Hike rates

Fed set to hike rates on Wednesday, heading into recession to tame inflation

JThe Federal Open Market Committee of the US Federal Reserve, the guardian of the key federal funds interest rate, began a two-day meeting Tuesday in Washington and is expected to raise the benchmark rate by three-quarters of a percentage point, raising the chances of a US recession as the country’s central bank attempts to rein in inflation which is at its highest level in 40 years.

The rise will be the second straight jump of 75 basis points by the bank, which has acknowledged it has been slow to start attacking inflation and is catching up with global rivals.

So why the need for another above average hike? “High-frequency economic indicators have deteriorated, both in the United States and elsewhere,” said Tiffany Wilding, U.S. economist at bond giant PIMCO (FROM:ALV), wrote in a Tuesday note to clients. “Inflationary supply shocks have been more acute than initially expected, implying that central banks may need to engineer recessions to restore price stability.”

Expect the rate decision to come at 2 p.m. Wednesday, followed by a press conference by Federal Reserve Chairman Jerome Powell.

The government and private sector are reporting a wealth of economic data and analysis this week.

The Conference Board, a private business research firm, reported that U.S. consumer confidence fell again in July, to 95.7 from 98.4 in June, the lowest since June 2021. The group said that the data reveals a palpable pain of inflation and haunting premonitions of an economic downturn. The number is the lowest since February 2021, and a Wall Street Journal poll predicted a reading of 97.0.

On the all-important home front, the United States reported on Tuesday that purchases of new single-family homes in the United States in June fell to almost 18 months, as rising mortgage rates and high prices bit.

Also on Tuesday, the S&P CoreLogic Case-Shiller U.S. National NSA Home Price Index x, developed by Yale Nobel laureate Robert Schiller, showed that new home sales fell by 8.1% in June from a seasonally adjusted annual figure of 590,000. The Wall Street Journal’s group of economists polled produced a consensus drop of 5.2% to a seasonally adjusted 660,000. The report also revised its May data down to 642,000 from an earlier forecast of 696,000.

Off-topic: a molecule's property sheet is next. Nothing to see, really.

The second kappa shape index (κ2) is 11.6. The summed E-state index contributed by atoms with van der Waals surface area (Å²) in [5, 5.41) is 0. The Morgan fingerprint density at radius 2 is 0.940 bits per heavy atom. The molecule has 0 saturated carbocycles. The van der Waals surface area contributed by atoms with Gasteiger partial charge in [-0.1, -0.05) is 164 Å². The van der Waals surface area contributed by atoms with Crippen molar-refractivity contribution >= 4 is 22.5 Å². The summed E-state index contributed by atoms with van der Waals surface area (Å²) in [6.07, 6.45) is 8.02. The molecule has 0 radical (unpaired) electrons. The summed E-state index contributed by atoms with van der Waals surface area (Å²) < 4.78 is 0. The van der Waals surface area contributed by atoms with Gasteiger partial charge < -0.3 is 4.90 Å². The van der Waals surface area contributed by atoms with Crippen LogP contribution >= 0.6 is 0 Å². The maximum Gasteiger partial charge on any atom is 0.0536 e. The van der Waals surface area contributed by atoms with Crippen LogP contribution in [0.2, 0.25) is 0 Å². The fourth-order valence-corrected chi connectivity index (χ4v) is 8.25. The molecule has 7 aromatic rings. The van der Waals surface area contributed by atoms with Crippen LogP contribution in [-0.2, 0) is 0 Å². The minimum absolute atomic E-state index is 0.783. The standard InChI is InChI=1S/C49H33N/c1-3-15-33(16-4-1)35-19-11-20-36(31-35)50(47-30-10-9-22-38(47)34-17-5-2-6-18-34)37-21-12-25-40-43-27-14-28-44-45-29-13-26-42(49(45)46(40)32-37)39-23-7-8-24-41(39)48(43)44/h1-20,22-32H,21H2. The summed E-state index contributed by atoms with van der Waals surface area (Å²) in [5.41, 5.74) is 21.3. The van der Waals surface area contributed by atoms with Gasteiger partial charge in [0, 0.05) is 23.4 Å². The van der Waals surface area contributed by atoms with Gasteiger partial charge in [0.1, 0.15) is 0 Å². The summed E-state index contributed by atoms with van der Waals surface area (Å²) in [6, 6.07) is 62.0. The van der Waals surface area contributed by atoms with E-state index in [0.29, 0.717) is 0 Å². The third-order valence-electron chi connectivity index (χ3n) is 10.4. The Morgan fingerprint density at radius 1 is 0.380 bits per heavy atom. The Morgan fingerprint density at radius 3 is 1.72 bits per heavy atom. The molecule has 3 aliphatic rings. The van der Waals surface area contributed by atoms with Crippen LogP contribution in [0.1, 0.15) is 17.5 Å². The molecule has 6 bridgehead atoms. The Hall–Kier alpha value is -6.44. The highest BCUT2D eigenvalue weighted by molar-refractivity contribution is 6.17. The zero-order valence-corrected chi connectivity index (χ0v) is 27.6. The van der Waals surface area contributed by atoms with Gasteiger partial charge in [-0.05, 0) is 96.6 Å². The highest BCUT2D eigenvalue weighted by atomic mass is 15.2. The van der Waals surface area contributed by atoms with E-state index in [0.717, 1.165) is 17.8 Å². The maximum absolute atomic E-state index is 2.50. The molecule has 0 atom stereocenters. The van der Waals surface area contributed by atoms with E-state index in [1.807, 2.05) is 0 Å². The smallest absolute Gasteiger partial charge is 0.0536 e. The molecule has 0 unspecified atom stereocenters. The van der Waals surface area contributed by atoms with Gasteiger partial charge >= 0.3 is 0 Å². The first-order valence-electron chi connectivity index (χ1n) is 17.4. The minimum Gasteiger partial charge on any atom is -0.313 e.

Tampa, Miami and Dallas posted the highest year-over-year gains among the 20 cities in May. Tampa led the way with a 36.1% year-over-year price increase, followed by Miami with a 34.0% increase and Dallas with a 30.8% increase. Four of the 20 cities reported higher price increases in the year ending May 2022 compared to the year ending April 2022, according to the report.

“Market strength continues to be broadly based as all 20 cities recorded double-digit price increases for the 12 months ended May. However, at the city level, we are also seeing signs of deceleration. Price gains for May exceeded those for April in only four cities. As late as February of this year, all 20 cities were accelerating,” the report said.

The federal government is also releasing second-quarter GDP this week, and many analysts are expecting a second consecutive quarterly slowdown. The economy contracted 1.6% in the first quarter, and two straight quarters of slowing growth is one indicator of a recession, but not the only one.

The Atlanta Fed’s live market sentiment gauge calls for another 1.6% contraction.

By Greg Morcroft for Fintel.

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